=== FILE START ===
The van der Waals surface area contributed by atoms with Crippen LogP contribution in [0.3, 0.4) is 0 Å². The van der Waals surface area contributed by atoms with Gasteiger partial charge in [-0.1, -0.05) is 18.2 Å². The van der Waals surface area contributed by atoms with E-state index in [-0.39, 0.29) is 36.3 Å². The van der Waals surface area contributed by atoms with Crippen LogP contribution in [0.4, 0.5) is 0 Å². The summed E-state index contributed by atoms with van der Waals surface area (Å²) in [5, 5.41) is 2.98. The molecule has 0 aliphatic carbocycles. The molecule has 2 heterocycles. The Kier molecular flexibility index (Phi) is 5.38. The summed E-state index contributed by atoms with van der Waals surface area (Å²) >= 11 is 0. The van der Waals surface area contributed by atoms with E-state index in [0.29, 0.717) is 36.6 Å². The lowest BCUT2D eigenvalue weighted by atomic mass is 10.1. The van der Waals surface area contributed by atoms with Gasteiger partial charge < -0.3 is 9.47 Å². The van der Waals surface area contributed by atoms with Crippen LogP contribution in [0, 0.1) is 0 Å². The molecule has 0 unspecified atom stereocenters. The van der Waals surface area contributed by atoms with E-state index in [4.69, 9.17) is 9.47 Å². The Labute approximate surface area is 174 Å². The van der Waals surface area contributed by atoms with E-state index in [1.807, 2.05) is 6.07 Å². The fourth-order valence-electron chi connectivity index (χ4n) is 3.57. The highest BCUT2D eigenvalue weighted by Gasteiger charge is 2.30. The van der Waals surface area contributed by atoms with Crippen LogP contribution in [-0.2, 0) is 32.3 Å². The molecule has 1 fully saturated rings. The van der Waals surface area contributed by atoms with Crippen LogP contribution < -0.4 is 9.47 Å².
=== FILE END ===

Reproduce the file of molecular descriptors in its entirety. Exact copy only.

The van der Waals surface area contributed by atoms with Crippen LogP contribution in [0.3, 0.4) is 0 Å². The van der Waals surface area contributed by atoms with Gasteiger partial charge in [-0.1, -0.05) is 18.2 Å². The van der Waals surface area contributed by atoms with E-state index in [-0.39, 0.29) is 36.3 Å². The van der Waals surface area contributed by atoms with Crippen LogP contribution in [0.4, 0.5) is 0 Å². The summed E-state index contributed by atoms with van der Waals surface area (Å²) in [5, 5.41) is 2.98. The molecule has 0 aliphatic carbocycles. The molecule has 2 heterocycles. The Kier molecular flexibility index (Phi) is 5.38. The summed E-state index contributed by atoms with van der Waals surface area (Å²) >= 11 is 0. The van der Waals surface area contributed by atoms with E-state index in [0.29, 0.717) is 36.6 Å². The lowest BCUT2D eigenvalue weighted by atomic mass is 10.1. The van der Waals surface area contributed by atoms with Gasteiger partial charge < -0.3 is 9.47 Å². The van der Waals surface area contributed by atoms with Crippen LogP contribution in [0, 0.1) is 0 Å². The molecule has 0 unspecified atom stereocenters. The van der Waals surface area contributed by atoms with E-state index in [4.69, 9.17) is 9.47 Å². The Labute approximate surface area is 174 Å². The van der Waals surface area contributed by atoms with E-state index in [1.807, 2.05) is 6.07 Å². The fourth-order valence-electron chi connectivity index (χ4n) is 3.57. The highest BCUT2D eigenvalue weighted by Gasteiger charge is 2.30. The van der Waals surface area contributed by atoms with Crippen LogP contribution in [-0.2, 0) is 32.3 Å². The molecule has 1 fully saturated rings. The van der Waals surface area contributed by atoms with Crippen LogP contribution < -0.4 is 9.47 Å².